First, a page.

Yesterday, Elizabeth talked about adding videos to your blog. Here let’s dive a bit deeper and look at how to use shortcodes to embed videos. On WordPress.com, you can use these handy bits of code to do cool things on your site with little effort, like embed files and create objects.
WordPress.com has a number of video shortcodes you can use to embed videos from a variety of sites like YouTube, Vimeo, Hulu, and Flickr. As Elizabeth mentioned, you can embed a video by placing its URL in your visual editor. But using the shortcode method lets you customize the video in various ways, from controlling its width and height to specifying a start and end time for a clip — it depends on the shortcode and the video service.
So, let’s take a look at the shortcodes for some popular video services on the web:
In general, you can create a video shortcode by placing the relevant bit of text (for example,
= sign, and the video URL — all inside left and right brackets.
So, this shortcode . . .
. . . will display this video:
If you don’t want the video to be too prominent on your post or page, you can control the size of the video by specifying the width and height by adding
&h= to the shortcode. So, this shortcode . . .
. . . will display this (tiny!) video:
If you’re a travel blogger writing about your recent mosque visits in Istanbul, you could include a clip you’ve found of an interior tour of the Hagia Sophia. Or, if you’re working on a post about the street food of Turkey, you can embed an interview you’ve come upon with a friendly kebab vendor in Sultanahmet. While videos may not be appropriate for all of your posts, if selected carefully, they can add a new dimension to your blog.
You know those related YouTube videos that appear when you’re watching clips? You can also use shortcode to disable them. Just add
&rel=0 to the end of the shortcode, like this:
For more details on YouTube embeds, check the support page.
Embedding a video from Vimeo with shortcode is similar — you can specify the width and height as well. However, all you need for the shortcode is the ID of a Vimeo video: the string of numbers within the video’s URL. For example, for this video URL . . .
. . . simply insert the number ID in the shortcode, like so: [
Then, to change the width and height to 500 × 280, for example, update the shortcode to:
vimeo 24879869 w=500&h=280]
On Vimeo, there’s an active and creative community — you’ll find everything from animation shorts to experimental documentaries by professionals and hobbyists. If you’re an arts and entertainment blogger looking for independent and community artwork to critique, try browsing Vimeo’s Staff Picks section for interesting curated content to inspire your posts. Or maybe you’re looking for visuals to complement your spring poem or latest stream-of-consciousness post? Perhaps you’ll find an appropriate video in the nature category for your poem or the perfect experimental clip to accompany your surrealist piece.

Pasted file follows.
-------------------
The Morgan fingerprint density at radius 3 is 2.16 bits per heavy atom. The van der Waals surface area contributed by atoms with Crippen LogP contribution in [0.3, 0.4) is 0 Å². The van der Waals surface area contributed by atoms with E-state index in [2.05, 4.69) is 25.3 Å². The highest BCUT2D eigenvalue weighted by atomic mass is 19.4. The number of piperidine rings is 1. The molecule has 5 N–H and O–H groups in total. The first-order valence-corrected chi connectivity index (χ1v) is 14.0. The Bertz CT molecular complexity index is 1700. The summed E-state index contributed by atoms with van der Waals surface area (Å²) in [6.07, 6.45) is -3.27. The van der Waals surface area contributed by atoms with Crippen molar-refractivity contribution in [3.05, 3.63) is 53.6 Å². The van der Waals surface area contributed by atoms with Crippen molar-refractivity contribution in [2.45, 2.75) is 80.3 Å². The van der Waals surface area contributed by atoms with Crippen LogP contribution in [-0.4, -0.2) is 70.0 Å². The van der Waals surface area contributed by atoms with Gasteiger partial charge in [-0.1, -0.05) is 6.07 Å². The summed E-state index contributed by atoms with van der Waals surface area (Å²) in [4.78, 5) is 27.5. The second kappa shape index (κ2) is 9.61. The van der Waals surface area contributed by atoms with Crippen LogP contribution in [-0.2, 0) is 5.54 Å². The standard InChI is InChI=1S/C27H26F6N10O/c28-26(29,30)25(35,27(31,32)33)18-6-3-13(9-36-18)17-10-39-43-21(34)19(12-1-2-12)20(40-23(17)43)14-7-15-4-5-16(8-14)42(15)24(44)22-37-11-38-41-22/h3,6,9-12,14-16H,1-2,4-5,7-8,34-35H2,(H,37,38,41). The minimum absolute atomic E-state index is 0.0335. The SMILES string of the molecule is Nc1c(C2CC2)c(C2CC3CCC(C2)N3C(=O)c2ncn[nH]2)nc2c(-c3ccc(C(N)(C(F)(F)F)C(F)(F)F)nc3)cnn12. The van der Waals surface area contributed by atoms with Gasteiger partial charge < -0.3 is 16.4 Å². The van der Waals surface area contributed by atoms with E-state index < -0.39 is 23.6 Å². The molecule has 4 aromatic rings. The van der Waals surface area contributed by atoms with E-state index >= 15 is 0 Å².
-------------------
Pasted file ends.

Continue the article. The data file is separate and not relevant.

For more details on Vimeo embeds, read the support page.
Here are examples of shortcode to embed a Hulu video to your blog:
In addition to specifying the size, you can do other cool things, such as control the start and end times in a clip, which is handy when you want to share a particular scene or fast-forward to a certain part of a video, like a certain award in the recent Oscars ceremony or the best joke in a standup performance. Let’s say you only want to play 15 seconds of a 22-minute clip — just use
end_time in your shortcode, like this:
[hulu http://www.hulu.com/watch/369061 start_time=50 end_time=65]
end_time are measured in seconds from the start of the video.
In addition, you can set the specific frame you’d like to display before a Hulu video plays. To do this, add
thumbnail_frame=XX to your shortcode to select the frame of the clip you’d like to display, replacing
XX with the specific frame (again, this amount is measured in seconds). So, this shortcode . . .
hulu http://www.hulu.com/watch/369061 thumbnail_frame=48]
. . . sets this frame:
It’s a helpful tool to control the “frozen” image on the screen within your post.
For more details on embedding Hulu videos, check the support page.
Finally, to embed a Flickr video, insert shortcode in either of these formats:
Either format will display a Flickr video like this:
To specify the width and height, add
w=XX (width) and
h=XX (height), replacing
XX with the dimensions you want. So, [
flickr video=2402990826 w=200 h=150] will embed a smaller video in 200 x 150 pixels.
For a cleaner look, you can also remove the text information shown at the beginning of a Flickr video, which is handy. Just add
show_info=no to the shortcode.
For more details on Flickr, check the support page.
- Confirm your video URLs are not hyperlinked. (If you’re not sure, check the color of the video URL — if it’s displayed in your theme’s link color, it’s hyperlinked. To unlink, select the whole URL and click the “Unlink” icon in the toolbar.)
- Make sure to place a URL or shortcode on its own line. There should be no character or white space before or after the URL or shortcode.
- Check the setting of the video you’re trying to embed — if it’s private or set for restricted viewing, you can’t display it.
These shortcodes should get you started — check our full list of video shortcodes for more, including steps for Blip.tv, Dailymotion, and TED Talks.